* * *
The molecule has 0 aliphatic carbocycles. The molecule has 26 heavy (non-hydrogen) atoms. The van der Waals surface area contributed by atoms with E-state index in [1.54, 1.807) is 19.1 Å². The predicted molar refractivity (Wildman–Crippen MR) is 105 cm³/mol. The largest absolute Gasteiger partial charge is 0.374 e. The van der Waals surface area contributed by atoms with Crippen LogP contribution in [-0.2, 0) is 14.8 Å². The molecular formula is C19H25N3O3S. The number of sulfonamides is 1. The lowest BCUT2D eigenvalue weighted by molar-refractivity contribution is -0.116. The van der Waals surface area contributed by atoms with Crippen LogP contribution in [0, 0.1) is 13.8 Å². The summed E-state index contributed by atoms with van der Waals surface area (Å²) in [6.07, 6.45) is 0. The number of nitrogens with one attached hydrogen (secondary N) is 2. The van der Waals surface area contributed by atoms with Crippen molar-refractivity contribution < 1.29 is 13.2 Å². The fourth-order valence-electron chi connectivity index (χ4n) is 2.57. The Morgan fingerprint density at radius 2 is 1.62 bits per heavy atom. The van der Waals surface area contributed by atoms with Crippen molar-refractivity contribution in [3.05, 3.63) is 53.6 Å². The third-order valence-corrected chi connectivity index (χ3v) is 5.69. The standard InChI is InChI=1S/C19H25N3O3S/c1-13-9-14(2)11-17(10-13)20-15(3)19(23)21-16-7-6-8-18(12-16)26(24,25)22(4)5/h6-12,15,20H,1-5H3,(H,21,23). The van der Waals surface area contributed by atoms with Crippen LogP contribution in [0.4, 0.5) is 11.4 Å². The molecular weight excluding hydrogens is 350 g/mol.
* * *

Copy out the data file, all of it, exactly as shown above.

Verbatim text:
The molecule has 0 aliphatic carbocycles. The molecule has 26 heavy (non-hydrogen) atoms. The van der Waals surface area contributed by atoms with E-state index in [1.54, 1.807) is 19.1 Å². The predicted molar refractivity (Wildman–Crippen MR) is 105 cm³/mol. The largest absolute Gasteiger partial charge is 0.374 e. The van der Waals surface area contributed by atoms with Crippen LogP contribution in [-0.2, 0) is 14.8 Å². The molecular formula is C19H25N3O3S. The number of sulfonamides is 1. The lowest BCUT2D eigenvalue weighted by molar-refractivity contribution is -0.116. The van der Waals surface area contributed by atoms with Crippen LogP contribution in [0, 0.1) is 13.8 Å². The summed E-state index contributed by atoms with van der Waals surface area (Å²) in [6.07, 6.45) is 0. The number of nitrogens with one attached hydrogen (secondary N) is 2. The van der Waals surface area contributed by atoms with Crippen molar-refractivity contribution < 1.29 is 13.2 Å². The fourth-order valence-electron chi connectivity index (χ4n) is 2.57. The Morgan fingerprint density at radius 2 is 1.62 bits per heavy atom. The van der Waals surface area contributed by atoms with Crippen molar-refractivity contribution in [3.05, 3.63) is 53.6 Å². The third-order valence-corrected chi connectivity index (χ3v) is 5.69. The standard InChI is InChI=1S/C19H25N3O3S/c1-13-9-14(2)11-17(10-13)20-15(3)19(23)21-16-7-6-8-18(12-16)26(24,25)22(4)5/h6-12,15,20H,1-5H3,(H,21,23). The van der Waals surface area contributed by atoms with Crippen LogP contribution in [0.4, 0.5) is 11.4 Å². The molecular weight excluding hydrogens is 350 g/mol.